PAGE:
George Washington Papers
Documents filtered by: Author="Washington, George" AND Recipient="Stirling, Lord (né William Alexander)" AND Period="Revolutionary War"
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From George Washington to Major General Stirling, 4 October 1778

To Major General Stirling

Head Quarters [Fishkill] 4th October 1778.

My Lord.

It is now three1 days since I have received any Intelligence from Your Lordship2—this makes me the more uneasy as my movements depend altogether upon the indications3 of those of the enemy—it is of so much importance to me to be regularly informed—that I must request you will4 send expresses daily—acquainting me precisely with the enemys position, and communicating such intelligence as you may collect from Spies—Deserters &ca.

It is often a satisfaction to know that nothing new has happen’d altho it may not appear very interesting to make a report of it—and Your Lordship will at any rate be able5 to compensate the dearth of events by favoring me with your conjectures. I am with great regard Your Lordships most obedt Servt

Go: Washington

p.s. I open this letter to acknowlege the receipt of your Lordship’s favour of yesterday—I have also received two New York papers transmitted me by Mr Livingston at your desire6—I have nothing to add, but my thanks for the intelligence you communicate.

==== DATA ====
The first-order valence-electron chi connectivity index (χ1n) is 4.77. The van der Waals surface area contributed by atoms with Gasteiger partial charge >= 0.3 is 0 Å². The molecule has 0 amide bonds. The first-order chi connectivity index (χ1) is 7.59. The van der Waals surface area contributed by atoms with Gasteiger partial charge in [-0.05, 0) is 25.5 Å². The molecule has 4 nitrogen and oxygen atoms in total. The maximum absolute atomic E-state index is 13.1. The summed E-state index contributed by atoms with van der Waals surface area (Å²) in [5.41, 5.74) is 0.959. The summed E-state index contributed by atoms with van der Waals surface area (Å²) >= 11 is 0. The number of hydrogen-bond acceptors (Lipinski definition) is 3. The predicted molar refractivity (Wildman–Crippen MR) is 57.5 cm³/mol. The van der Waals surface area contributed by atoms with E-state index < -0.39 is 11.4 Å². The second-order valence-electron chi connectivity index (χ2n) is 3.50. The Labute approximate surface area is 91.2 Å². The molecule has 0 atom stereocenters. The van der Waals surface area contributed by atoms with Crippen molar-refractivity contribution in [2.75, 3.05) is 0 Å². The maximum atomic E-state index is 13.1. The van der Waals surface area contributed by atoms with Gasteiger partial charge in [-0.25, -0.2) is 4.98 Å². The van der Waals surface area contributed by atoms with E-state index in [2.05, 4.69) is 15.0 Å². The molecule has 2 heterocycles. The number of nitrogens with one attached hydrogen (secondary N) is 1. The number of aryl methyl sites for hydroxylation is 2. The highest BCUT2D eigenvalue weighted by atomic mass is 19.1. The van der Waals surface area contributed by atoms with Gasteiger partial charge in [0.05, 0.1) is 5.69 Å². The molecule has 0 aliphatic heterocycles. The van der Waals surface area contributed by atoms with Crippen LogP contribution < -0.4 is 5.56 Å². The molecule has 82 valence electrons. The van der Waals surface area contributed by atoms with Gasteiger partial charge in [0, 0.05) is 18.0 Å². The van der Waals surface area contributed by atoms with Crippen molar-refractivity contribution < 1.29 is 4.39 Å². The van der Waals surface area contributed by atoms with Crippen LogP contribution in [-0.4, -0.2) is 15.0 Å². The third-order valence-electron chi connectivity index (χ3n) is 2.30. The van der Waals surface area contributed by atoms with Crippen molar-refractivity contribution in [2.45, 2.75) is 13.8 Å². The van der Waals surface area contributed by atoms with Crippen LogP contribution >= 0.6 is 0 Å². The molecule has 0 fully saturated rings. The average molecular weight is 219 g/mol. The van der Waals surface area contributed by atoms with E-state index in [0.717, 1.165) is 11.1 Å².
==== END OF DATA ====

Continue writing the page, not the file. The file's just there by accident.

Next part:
Major Washington with Moylan’s Reg. is on his way to join your Lordship.7

LS, in John Laurens’s and Alexander Hamilton’s writings, CSmH; Df, DLC:GW; Varick transcript, DLC:GW. Hamilton wrote the postscript on both the LS and the draft. The rest of the text on those documents is in Laurens’s writing. GW franked the cover of the LS.

1At this place on the draft manuscript, Laurens first wrote and struck out the word “five” before writing “three.”

2In his letter to Stirling of 2 Oct., GW had acknowledged receiving Stirling’s letters to him of 30 Sept. and 1 Oct., and in his letter to Stirling of 6 Oct., GW acknowledged receiving those of 4 and 5 October.

3The words “you give me” appear at this place on the draft manuscript.

4At this place on the draft manuscript, Laurens first wrote “entreat you to.” He then struck out those words and wrote “request you will” above the line.

5On the draft the first part of this phrase reads: “it will be always in Your Lordships power.”

6Stirling wrote two letters to GW on 3 October. The newspapers sent by William Livingston have not been identified.

7Hamilton began writing this sentence on the draft manuscript and then struck it out without completing it.

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